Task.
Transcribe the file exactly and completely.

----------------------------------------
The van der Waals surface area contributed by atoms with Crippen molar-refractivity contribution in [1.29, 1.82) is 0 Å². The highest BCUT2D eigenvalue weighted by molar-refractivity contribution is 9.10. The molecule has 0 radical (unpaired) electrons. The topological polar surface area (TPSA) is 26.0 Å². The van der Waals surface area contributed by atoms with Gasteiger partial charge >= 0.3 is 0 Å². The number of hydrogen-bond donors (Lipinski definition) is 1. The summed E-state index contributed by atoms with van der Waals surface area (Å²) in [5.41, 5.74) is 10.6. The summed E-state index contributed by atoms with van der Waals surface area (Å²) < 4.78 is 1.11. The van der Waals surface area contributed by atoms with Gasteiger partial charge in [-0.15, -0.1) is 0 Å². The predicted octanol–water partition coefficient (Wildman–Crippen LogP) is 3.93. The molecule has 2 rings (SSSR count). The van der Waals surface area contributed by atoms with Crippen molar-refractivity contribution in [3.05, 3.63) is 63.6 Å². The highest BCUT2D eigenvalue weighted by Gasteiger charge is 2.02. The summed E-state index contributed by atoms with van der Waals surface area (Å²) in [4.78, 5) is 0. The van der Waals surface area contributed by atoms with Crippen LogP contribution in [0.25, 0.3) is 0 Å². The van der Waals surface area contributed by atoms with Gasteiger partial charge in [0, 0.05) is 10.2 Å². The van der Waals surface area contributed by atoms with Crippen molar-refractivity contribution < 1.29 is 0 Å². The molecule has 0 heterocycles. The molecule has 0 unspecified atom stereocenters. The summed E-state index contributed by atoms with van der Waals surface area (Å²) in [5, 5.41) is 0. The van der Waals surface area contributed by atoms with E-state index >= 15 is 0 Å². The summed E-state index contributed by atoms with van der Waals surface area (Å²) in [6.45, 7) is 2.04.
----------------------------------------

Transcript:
The van der Waals surface area contributed by atoms with Crippen molar-refractivity contribution in [1.29, 1.82) is 0 Å². The highest BCUT2D eigenvalue weighted by molar-refractivity contribution is 9.10. The molecule has 0 radical (unpaired) electrons. The topological polar surface area (TPSA) is 26.0 Å². The van der Waals surface area contributed by atoms with Gasteiger partial charge >= 0.3 is 0 Å². The number of hydrogen-bond donors (Lipinski definition) is 1. The summed E-state index contributed by atoms with van der Waals surface area (Å²) in [5.41, 5.74) is 10.6. The summed E-state index contributed by atoms with van der Waals surface area (Å²) < 4.78 is 1.11. The van der Waals surface area contributed by atoms with Gasteiger partial charge in [-0.15, -0.1) is 0 Å². The predicted octanol–water partition coefficient (Wildman–Crippen LogP) is 3.93. The molecule has 2 rings (SSSR count). The van der Waals surface area contributed by atoms with Crippen molar-refractivity contribution in [3.05, 3.63) is 63.6 Å². The highest BCUT2D eigenvalue weighted by Gasteiger charge is 2.02. The summed E-state index contributed by atoms with van der Waals surface area (Å²) in [4.78, 5) is 0. The van der Waals surface area contributed by atoms with Crippen LogP contribution in [0.25, 0.3) is 0 Å². The van der Waals surface area contributed by atoms with Gasteiger partial charge in [0, 0.05) is 10.2 Å². The van der Waals surface area contributed by atoms with Crippen molar-refractivity contribution < 1.29 is 0 Å². The molecule has 0 heterocycles. The molecule has 0 unspecified atom stereocenters. The summed E-state index contributed by atoms with van der Waals surface area (Å²) in [5, 5.41) is 0. The van der Waals surface area contributed by atoms with E-state index >= 15 is 0 Å². The summed E-state index contributed by atoms with van der Waals surface area (Å²) in [6.45, 7) is 2.04.